Friday, May 15, 2009

labeling theory, an anecdote and reaction

In a couple classes we talked about labeling and how people might conform to expectations or roles.  This is relevant in issues of crime and deviance, and also in the process of illness and mental illness. Here is a student’s reflection on her own family’s experience with labeling, and my comments follow the anecdote in this purple font.
For the second reaction paper, I’m going to write about the labeling theory.  When we talked about this in class, I was very interested and wanted to know more.  I have always thought that my brother was a product of labeling.  He was always labeled as a problem child.  
Growing up, my brother was always overweight.  My father constantly made references to his weight problem.  My parents would chastise him for eating too much at dinner and would compare him to me.  I tended to be very small and I know it bothered him that he wasn’t thinner.  Not only did he have a weight problem, but he also had problems in school.  This led to yet another comparison between him and I because I always excelled in academics.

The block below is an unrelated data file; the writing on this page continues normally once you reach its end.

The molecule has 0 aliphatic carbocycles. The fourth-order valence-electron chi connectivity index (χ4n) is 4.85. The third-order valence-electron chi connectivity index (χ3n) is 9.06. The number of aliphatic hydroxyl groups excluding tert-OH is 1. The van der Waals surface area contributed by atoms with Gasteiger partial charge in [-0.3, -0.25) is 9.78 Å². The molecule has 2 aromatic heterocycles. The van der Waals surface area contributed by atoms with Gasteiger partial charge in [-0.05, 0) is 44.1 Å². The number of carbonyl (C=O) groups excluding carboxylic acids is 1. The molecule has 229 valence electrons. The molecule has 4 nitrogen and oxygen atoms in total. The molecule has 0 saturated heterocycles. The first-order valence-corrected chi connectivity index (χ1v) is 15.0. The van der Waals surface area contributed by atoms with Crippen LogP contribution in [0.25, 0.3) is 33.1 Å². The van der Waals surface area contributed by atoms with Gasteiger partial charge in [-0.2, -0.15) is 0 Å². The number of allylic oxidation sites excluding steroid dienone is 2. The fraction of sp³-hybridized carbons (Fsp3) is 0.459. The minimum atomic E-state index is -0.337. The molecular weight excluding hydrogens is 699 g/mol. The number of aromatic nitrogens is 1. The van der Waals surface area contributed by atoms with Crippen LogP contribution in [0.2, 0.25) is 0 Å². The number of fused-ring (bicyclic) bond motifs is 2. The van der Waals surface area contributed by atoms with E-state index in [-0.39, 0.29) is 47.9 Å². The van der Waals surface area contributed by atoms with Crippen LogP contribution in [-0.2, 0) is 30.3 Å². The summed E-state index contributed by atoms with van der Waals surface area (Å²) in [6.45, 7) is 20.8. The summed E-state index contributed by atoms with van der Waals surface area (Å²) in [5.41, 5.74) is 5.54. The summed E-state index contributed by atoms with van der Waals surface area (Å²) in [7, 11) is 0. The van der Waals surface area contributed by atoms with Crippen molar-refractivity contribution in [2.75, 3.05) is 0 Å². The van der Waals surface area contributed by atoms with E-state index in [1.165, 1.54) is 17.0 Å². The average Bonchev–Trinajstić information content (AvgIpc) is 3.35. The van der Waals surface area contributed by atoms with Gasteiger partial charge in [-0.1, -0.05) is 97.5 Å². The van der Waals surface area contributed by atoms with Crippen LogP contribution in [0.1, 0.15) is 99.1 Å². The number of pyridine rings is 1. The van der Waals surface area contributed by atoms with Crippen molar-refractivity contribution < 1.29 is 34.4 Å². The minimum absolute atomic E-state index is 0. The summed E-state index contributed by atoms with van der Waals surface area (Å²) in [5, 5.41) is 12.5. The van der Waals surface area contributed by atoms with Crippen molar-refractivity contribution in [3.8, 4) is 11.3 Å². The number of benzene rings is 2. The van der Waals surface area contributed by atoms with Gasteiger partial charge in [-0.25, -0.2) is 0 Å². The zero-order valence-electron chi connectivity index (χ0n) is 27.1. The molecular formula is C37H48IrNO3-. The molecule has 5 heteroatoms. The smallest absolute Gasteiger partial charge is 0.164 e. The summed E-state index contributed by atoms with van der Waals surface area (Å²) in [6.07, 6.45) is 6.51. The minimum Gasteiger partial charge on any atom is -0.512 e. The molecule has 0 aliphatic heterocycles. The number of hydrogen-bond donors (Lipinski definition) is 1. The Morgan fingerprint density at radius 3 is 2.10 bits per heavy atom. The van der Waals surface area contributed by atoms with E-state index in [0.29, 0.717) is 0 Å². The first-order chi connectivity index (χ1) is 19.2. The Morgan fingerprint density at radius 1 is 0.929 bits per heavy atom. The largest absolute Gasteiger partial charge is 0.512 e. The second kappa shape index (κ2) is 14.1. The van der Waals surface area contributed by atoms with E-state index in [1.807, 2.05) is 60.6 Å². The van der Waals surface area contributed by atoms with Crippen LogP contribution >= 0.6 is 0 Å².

In school, my brother was always labeled as the slacker who ran with the wrong crowd.  He never received good grades and felt that his teachers labeled him as someone who was never going to amount to anything.  He claimed that his teachers knew about him before he was even their student.  Because he felt this way, my parents took him out of Mt. Zion schools and paid out of area tuition to send him to Macon schools.
While attending Macon, my brother once again felt that his teachers singled him out and didn’t like him.  He never felt that his grades were the ones that he deserved but rather, punishments for his teachers’ dislike.  He was frequently absent and our parents stated that he was just not trying hard enough.  They got into many fights over his lack of achievement which later led to him transferring to yet another school.  He attended this school, but was kicked out for lack of attendance.  Eventually, he received his GED on his first try without classes.